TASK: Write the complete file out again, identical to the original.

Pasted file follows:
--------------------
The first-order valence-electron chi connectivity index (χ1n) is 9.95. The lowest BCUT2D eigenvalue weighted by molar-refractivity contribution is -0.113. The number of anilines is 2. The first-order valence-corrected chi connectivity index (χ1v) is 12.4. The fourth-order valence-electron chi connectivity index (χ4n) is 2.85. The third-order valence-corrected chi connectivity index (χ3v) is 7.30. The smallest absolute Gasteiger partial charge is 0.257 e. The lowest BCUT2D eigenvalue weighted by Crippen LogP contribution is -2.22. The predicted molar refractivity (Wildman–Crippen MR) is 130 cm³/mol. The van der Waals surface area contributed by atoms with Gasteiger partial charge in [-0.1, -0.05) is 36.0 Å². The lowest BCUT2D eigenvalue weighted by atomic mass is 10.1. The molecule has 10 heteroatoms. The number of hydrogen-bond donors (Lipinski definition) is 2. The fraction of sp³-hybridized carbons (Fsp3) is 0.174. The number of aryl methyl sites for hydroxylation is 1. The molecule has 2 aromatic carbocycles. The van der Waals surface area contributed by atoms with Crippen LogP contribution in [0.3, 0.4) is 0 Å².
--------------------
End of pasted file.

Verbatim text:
The first-order valence-electron chi connectivity index (χ1n) is 9.95. The lowest BCUT2D eigenvalue weighted by molar-refractivity contribution is -0.113. The number of anilines is 2. The first-order valence-corrected chi connectivity index (χ1v) is 12.4. The fourth-order valence-electron chi connectivity index (χ4n) is 2.85. The third-order valence-corrected chi connectivity index (χ3v) is 7.30. The smallest absolute Gasteiger partial charge is 0.257 e. The lowest BCUT2D eigenvalue weighted by Crippen LogP contribution is -2.22. The predicted molar refractivity (Wildman–Crippen MR) is 130 cm³/mol. The van der Waals surface area contributed by atoms with Gasteiger partial charge in [-0.1, -0.05) is 36.0 Å². The lowest BCUT2D eigenvalue weighted by atomic mass is 10.1. The molecule has 10 heteroatoms. The number of hydrogen-bond donors (Lipinski definition) is 2. The fraction of sp³-hybridized carbons (Fsp3) is 0.174. The number of aryl methyl sites for hydroxylation is 1. The molecule has 2 aromatic carbocycles. The van der Waals surface area contributed by atoms with Crippen LogP contribution in [0.3, 0.4) is 0 Å².